Cheese, Caramelised Onion and Broccoli Tart

This is the second vegetarian (well, depending on how vegetarian you are) recipe I’ve posted in a row. I’m completely unapologetic about that – I think that people who ‘need’ a piece of meat on their plate need to think outside the box a bit more. Yes, I’m talking to you, dad.

We were having dinner guests at New Year, one of whom is a veggie, so I made this tart. I always try and serve everyone the same thing when there is someone in the party with a dietary requirement. I always feel that if you give one person a different meal, it’s like giving them a consolation prize. There’s no reason why everyone can’t eat the same thing and eat well.

Turned out looking nice! I think this is the best my pastry has looked in a while. The pastry recipe is quite interesting; it involved me grating the pastry into the tin, which I was quite sceptical about. Turns out I needn’t have been. It was thin, crumbly and very tasty.

A tart is a great recipe for having people over as you can make well in advance. This recipe is a combination of various tart recipes using ingredients I had in the fridge.

Serves 4-6 as a main course.


  • 300g plain flour
  • 150g cold butter
  • 2 egg yolks
  • salt and pepper
  • splash of milk

First make the pastry. Put the flour and seasoning in a food processor and slowly add the cubed butter to produce a breadcrumb like consistency.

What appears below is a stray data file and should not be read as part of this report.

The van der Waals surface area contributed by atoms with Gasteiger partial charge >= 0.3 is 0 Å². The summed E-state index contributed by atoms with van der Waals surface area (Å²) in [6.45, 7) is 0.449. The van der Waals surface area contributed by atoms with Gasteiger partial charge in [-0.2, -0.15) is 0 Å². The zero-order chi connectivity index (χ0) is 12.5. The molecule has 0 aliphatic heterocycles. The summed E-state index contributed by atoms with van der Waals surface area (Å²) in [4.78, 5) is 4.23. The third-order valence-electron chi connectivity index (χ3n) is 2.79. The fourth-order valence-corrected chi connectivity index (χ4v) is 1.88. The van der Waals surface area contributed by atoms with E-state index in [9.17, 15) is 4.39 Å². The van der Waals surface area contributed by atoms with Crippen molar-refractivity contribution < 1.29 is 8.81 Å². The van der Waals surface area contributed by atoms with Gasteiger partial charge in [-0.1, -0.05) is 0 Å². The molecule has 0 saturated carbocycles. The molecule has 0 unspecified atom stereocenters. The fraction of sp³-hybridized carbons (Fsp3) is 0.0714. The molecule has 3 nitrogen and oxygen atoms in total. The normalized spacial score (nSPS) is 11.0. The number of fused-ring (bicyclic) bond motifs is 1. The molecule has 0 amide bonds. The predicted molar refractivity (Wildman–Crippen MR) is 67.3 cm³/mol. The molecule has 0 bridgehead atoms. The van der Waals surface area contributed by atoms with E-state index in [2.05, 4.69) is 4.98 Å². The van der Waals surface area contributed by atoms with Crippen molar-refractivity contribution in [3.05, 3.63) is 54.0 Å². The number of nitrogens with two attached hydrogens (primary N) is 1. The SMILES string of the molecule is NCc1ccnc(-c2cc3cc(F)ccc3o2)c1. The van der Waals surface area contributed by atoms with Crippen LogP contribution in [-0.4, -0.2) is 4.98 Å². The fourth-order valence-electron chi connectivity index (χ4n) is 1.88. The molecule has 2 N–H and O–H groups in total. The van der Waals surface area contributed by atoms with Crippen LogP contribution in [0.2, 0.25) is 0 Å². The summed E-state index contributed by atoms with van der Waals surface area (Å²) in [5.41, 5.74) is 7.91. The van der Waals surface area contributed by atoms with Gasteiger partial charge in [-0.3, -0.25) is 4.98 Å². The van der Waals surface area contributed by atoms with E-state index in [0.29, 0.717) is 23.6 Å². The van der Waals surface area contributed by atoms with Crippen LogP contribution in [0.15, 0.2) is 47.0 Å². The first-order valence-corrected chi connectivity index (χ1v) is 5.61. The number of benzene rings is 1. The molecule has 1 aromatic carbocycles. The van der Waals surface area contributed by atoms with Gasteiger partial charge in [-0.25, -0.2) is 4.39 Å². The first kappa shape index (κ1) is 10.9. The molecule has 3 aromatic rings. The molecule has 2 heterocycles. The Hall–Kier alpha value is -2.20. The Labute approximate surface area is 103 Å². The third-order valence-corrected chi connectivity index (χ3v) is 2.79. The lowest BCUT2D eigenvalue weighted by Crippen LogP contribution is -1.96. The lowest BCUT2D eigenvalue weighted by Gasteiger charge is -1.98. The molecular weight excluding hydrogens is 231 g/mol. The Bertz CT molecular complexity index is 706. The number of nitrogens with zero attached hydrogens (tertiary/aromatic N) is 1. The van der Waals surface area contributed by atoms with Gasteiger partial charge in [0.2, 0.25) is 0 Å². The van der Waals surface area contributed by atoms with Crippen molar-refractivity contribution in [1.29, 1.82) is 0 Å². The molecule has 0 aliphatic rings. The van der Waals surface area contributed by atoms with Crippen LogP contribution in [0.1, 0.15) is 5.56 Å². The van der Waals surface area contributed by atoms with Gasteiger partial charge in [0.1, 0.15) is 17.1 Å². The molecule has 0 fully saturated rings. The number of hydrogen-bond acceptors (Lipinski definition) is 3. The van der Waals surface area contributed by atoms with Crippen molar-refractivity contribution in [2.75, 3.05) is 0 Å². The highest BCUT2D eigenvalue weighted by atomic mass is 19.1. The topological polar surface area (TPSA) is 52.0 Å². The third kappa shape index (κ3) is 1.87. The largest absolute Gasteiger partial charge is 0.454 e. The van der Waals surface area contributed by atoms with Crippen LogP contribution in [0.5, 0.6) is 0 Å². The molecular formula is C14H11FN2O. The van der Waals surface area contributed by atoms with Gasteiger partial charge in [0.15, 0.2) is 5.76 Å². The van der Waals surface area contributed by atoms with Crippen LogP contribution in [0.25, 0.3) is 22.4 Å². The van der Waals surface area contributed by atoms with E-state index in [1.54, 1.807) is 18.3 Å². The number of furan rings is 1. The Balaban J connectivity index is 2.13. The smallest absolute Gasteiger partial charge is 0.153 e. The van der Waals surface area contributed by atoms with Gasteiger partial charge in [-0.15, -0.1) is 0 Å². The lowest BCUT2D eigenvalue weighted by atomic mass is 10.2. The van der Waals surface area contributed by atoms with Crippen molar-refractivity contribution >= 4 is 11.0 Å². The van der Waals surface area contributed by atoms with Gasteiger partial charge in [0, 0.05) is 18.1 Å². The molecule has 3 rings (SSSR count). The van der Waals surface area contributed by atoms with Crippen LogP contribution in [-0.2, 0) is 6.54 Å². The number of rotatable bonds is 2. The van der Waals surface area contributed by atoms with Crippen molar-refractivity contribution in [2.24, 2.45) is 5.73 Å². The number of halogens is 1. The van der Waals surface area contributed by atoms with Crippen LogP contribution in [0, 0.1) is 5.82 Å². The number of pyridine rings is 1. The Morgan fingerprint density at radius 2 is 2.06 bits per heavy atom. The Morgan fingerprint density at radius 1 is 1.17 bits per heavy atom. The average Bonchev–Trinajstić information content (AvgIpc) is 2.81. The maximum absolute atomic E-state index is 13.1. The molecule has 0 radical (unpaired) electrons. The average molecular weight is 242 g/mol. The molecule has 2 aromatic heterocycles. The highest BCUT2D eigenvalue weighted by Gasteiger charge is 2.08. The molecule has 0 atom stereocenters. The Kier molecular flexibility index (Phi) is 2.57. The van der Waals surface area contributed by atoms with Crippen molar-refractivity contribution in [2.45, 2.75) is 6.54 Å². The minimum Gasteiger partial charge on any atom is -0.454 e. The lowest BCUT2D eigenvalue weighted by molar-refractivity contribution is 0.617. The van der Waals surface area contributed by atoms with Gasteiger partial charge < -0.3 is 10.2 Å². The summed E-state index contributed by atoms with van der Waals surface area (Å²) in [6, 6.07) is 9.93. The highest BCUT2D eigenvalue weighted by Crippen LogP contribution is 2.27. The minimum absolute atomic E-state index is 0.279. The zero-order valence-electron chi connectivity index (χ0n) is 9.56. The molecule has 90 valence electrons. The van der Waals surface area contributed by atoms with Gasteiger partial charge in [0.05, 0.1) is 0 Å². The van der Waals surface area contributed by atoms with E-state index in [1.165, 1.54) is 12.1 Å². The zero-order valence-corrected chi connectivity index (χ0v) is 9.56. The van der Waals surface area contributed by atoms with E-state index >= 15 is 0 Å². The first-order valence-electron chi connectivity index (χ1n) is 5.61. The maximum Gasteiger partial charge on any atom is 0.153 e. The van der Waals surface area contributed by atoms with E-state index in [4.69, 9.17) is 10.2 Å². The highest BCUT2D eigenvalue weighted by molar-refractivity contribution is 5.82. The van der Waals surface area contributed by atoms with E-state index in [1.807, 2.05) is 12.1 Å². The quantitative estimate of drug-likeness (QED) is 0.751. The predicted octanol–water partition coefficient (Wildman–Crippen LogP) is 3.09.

Drop in the egg yolks, then tip out onto the work surface and bring together with a splash of milk. It should not look like a cohesive ball, so don’t worry. Wrap in cling film and put in the freezer.


  • 4 large onions, sliced thinly
  • 60g butter
  • 1 garlic clove, chopped
  • a bunch of thyme
  • 2 eggs, 1 egg yolk
  • 1 tbsp milk
  • 200ml double cream
  • 1 tbsp wholegrain mustard
  • 200g cheese (I used cheddar, but any, or a mixture would be tasty)

Sweat the onions in a large pan with the butter on a medium high heat with a lid on for about 15 minutes until they reduce in volume. After 10 minutes, add the garlic and stir frequently so nothing sticks to the pan. Toss in the thyme bundle and poke down to the bottom of the pan.

After 15 mins, take off the lid and deglaze  the bottom of the pan with a dash of water. Turn the heat down and continue to cook for another half an hour.

Take your pastry out of the freezer and using the larger holes on a cheese grater, grate into a tart/pie dish, using your fingers to press down and up the sides of the dish. I found this a bit weird, but is actually surprisingly easy to do. Save a bit of pastry incase you need to make any repairs to the base later. Put the pastry case into the freezer for 15 mins.

Meanwhile, preheat the oven to 180c. Blind bake the case for 10 mins. Lift out the beans, then make an egg wash with the left over egg white from the filling and the milk, then brush along the base of the pastry case. If you spot any holes, fill them in with the left over pastry at this point.

Put back in the oven for 10 mins, until evenly brown.

Drop the oven temp to 160c and inspect the pastry incase you need to make any repairs – the case needs to be water tight. Beat the remaining eggs , cream and mustard in a bowl and then add the onion mixture. Make sure you remove the thyme bundle.

Crumble/grate in the cheese, then tip into the tart case. Fill it right to the top. You’ll probably have some left over. Scatter some cheese on top and decorate with some veg if you like. I had a few pieces of tenderstem broccoli in the fridge so I placed them on top of the tart before putting it in the oven.

Bake the tart for approximately 40 minutes. Leave to rest for a few minutes before serving.